The New Year holiday finds Lord Peter and Bunter traveling to the fen country to stay with friends of his lordship. On the way, the Daimler has a misuThe New Year holiday finds Lord Peter and Bunter traveling to the fen country to stay with friends of his lordship. On the way, the Daimler has a misunderstanding with a narrow, hump-backed bridge and the pair find themselves nose down in a ditch. They make for Fenchurch St. Paul and soon become acquainted with most of the main characters in the upcoming mystery. A bout of influenza has also arrived in Fenchurch St. Paul and the Rector finds himself one man short for the bell-ringing scheduled to bring in the New Year. Fortunately, Lord Peter has rung a bell or two in his time and he gallantly offers to fill the gap. This gives him the opportunity to befriend and exchange gossip with most of the central actors.
A couple of months later finds a grave being opened to bury Sir Henry Thorpe with his wife (who had succumbed to the 'flu over New Year's). The gravediggers are surprised to find an unexpected corpse--the body of an unknown man, with features disfigured, and no coffin. The Rector decides to call in Lord Peter and he assists Inspector Blundell in the unraveling of the this very complicated case. Who is the man in the grave? How and when did he get there? Does it have anything do with the emeralds that were stolen at Sir Henry's wedding many years ago?
When I took off for a three-hour trip to visit my parents last weekend, I took along Lord Peter Wimsey, Mr. Bunter and the rest of the folks that we meet at Fenchurch St. Paul. Or rather the remarkable talents of Ian Carmichael who brought them all to life. I thoroughly enjoyed Carmichael as Wimsey in the visual adaptations and only wish that things had worked out when the project was first broached so Carmichael could have played him when younger. Ideally, of course, they would have started at the beginning and been able to go all the way through to Busman's Honeymoon (if only those dratted rights could be wrestled away from MGM). Carmichael did a splendid job voicing the multitude of male characters--from Wimsey and Bunter to the Rector and all the bell-ringers to Cranton, the jewel thief. The female voices were bit tougher for him, but he still managed to produce distinctive tones for Mrs. Venables, Hilary Thorpe, and the others. Since the story is so very familiar to me (I can't tell you how many times I've read it), I was able to lose myself in the storytelling and the miles just flew by on my journey there and back. A thoroughly enjoyable audio novel--with a story from one of the Queens of crime.
The Warsaw Anagrams (2009) by Richard Zimler is a heartbreaking historical thriller set in the Warsaw Ghetto during World War II. The story is told byThe Warsaw Anagrams (2009) by Richard Zimler is a heartbreaking historical thriller set in the Warsaw Ghetto during World War II. The story is told by Erik Cohen, an elderly psychiatrist, who leaves a Nazi intern camp only to discover that he is no longer alive. He is an ibbur--a spirit--and no one can see him until he makes his way back to the Ghetto. There he finds Heniek Corben, a visionary man and the only person who can see this spectre from the camp, to whom he must tell his tale. The story begins in the Ghetto, so it is fitting that it can only be told where it began. Cohen's story centers on his young nephew, Adam. Cohen, like all other Jews in Warsaw, has been forced to relocate to the Ghetto--an area surrounded by barbed wire to keep them separated from Christians. He moves in with his niece and her son and must learn to adjust to living in cramped quarters in close proximity with a young boy. Adam teaches his great-uncle much as Erik learns to love and protect his nephew and overcome his selfishness. But Adam is also savvy to the ways of the underground and risks much to bring back forbidden supplies from "The Other Side" (as life beyond the Ghetto walls is know). One night, Adam does not return home and his mutilated body is found the next morning on the barbed wire. It becomes Erik's mission to find out who did this to Adam--why was he killed and why his right leg cut off?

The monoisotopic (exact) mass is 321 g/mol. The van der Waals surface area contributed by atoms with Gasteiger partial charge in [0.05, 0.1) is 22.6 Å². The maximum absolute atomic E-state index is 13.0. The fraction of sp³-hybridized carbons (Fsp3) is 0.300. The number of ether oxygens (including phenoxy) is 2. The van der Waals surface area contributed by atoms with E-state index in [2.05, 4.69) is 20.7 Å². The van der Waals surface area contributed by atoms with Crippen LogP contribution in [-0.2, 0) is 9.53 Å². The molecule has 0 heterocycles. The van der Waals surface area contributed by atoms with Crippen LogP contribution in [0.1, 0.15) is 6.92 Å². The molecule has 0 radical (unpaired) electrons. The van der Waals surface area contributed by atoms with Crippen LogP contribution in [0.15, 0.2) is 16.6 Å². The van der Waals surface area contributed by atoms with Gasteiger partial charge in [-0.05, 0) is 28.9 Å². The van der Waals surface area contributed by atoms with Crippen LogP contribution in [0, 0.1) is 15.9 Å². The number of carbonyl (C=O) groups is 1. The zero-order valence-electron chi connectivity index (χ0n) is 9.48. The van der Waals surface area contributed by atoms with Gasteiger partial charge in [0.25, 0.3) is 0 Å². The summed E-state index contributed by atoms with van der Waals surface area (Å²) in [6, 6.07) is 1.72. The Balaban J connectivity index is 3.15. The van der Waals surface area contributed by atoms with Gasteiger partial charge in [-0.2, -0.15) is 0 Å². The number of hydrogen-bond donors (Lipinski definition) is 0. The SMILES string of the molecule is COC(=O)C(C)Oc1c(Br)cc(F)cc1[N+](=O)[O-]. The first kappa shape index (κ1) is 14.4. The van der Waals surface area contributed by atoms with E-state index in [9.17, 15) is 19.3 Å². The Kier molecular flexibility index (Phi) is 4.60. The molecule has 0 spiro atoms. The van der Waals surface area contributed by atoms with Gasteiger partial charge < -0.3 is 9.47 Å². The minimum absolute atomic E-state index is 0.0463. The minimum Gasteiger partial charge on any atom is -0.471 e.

Erik's investigation leads him to the murders of other Jewish children--all left on the barbed wire with various parts removed and never the same parts. There are rumors that someone is taking the parts to build a golem, but Erik doesn't believe in superstition and isn't even sure he believes in God anymore. What kind of God would allow children to be brutalized like this? Erik is sure there is a darker, more horribly realistic motive behind the killing and he won't rest until he discovers it.
Generally speaking, I don't do well with books that involve violence of any sort directed towards children. Even when I know it's not real, I just can't do it--I never could and even more so once I became a mother. But this book is so very well done and the focus is so much on Erik's investigation of the murders rather than on the details of the murders themselves, that I could enjoy it. Zimler creates a very moving and intriguing story in the midst of the overall horror of the Nazis' atrocities. He also creates a sense of hope in the midst of hopelessness by focusing on the simple, everyday activities of the Jewish people within the Ghetto--from the children going secretly to school and forming a choir to the small kindnesses that neighbors extend to one another to the few Polish Christians who risk punishment by providing what they can for the Jews they know behind the barbed wire. It is an absorbing and heart-breaking story and well worth your time whether you are looking for a World War II setting or a mystery thriller.